also for the risk identification and solution, is it only for the option of purchasing off-the-shelf packages as stated by question 2?
When answering these questions, you can consider alternative acquisition methods, but you need to use the information provided about LFFL. The answer does not need too focus on one specific acquisition method.
“The main report should include sufficient information from the feasibility analysis to support any recommendations and to demonstrate understanding of the question in the context of the information given.” You need to make sure that the main body includes sufficient information from the detailed feasibility report to support your evaluation.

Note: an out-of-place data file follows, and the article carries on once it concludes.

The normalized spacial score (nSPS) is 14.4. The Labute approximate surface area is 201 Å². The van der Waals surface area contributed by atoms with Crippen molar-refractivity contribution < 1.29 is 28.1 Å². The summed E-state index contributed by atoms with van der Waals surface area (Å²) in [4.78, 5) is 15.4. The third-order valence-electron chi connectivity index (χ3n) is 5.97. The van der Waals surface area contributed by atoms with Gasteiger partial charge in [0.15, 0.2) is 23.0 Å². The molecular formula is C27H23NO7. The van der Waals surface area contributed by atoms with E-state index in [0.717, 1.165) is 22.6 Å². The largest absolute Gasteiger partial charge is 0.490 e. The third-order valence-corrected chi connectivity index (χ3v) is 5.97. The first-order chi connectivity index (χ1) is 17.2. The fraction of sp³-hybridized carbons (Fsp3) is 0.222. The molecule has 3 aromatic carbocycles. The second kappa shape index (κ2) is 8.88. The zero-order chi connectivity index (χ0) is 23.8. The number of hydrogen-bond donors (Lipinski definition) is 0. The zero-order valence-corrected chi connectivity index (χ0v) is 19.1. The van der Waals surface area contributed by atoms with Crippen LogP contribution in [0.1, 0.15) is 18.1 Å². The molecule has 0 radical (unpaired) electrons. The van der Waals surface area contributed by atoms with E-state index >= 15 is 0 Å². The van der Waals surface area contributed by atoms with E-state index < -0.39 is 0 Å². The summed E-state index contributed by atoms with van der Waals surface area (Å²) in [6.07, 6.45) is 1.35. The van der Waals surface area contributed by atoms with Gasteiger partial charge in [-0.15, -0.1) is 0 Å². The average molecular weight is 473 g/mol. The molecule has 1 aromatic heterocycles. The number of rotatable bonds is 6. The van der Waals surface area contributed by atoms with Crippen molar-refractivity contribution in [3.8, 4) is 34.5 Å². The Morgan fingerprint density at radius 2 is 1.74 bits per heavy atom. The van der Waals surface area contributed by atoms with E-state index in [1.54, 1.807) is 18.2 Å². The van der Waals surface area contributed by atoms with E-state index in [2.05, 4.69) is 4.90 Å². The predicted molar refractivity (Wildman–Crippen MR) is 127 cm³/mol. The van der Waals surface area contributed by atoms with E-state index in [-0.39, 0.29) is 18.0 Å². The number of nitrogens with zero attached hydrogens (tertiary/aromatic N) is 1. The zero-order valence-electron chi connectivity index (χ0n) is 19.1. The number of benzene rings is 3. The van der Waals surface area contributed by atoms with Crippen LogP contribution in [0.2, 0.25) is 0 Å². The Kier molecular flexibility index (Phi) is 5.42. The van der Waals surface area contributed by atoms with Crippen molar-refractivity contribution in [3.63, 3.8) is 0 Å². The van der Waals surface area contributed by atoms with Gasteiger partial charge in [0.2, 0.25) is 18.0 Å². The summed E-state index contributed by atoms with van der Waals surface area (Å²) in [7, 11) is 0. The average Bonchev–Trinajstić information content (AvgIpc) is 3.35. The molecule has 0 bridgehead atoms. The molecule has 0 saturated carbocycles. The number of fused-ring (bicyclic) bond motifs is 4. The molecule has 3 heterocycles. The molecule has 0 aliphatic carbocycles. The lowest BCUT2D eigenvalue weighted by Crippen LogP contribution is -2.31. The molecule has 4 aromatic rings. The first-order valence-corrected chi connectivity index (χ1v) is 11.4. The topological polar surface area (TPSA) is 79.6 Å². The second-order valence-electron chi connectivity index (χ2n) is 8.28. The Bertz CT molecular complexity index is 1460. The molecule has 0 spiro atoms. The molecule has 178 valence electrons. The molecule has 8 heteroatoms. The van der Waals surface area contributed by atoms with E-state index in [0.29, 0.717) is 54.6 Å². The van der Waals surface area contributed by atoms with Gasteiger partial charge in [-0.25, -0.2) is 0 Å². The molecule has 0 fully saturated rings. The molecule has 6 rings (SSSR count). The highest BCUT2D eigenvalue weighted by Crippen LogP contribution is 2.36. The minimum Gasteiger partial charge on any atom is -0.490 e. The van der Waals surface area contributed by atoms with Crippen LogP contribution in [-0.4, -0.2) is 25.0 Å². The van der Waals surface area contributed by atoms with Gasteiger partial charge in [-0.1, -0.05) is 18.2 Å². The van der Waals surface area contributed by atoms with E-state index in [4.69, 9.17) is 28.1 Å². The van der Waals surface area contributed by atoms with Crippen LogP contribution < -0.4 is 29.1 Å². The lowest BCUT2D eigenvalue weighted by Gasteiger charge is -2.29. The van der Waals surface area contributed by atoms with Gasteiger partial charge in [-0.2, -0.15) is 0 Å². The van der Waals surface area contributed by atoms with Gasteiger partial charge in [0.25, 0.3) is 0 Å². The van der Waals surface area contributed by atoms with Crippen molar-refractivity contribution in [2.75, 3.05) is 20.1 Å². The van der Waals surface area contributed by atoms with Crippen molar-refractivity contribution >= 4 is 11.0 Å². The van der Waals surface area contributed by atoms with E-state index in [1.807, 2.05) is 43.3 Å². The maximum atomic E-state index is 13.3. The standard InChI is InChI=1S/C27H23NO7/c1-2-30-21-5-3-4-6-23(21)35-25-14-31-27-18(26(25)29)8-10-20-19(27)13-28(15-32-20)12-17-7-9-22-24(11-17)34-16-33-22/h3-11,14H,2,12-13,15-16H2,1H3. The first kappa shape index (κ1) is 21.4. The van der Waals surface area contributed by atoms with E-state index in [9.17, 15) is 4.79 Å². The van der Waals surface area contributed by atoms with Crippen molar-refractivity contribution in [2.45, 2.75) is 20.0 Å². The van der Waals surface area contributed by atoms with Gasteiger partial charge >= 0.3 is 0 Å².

3. About the feasibility study, are we required to carry out a feasibility report for each acquiring method, or for the one we recommended in question 1 alone. Also, when you said the paragraph relates to questions 1 and 2, what do you mean? Are we supposed to incorporate it into our answers for questions 1 and 2? Or are we to have it as a separate report?
The question says “produce a feasibility analysis of the alternative methods…”. This can be done either by looking at the (main) feasibility criteria for each acquisition method (the normal approach) or by looking at the acquisition methods for each feasibility criterion. The decision on the acquisition method would not normally be taken until the feasibility analysis is done, thus the feasibility analysis would not be restricted to any particular acquisition method.
Would the answer to question 1 be informed by the feasibility analysis? The same for question 2?
Note: This is not saying that the feasibility analysis provides all the information needed to answer questions 1 or 2, just that it may provide some information. (see the definition of ‘relate’)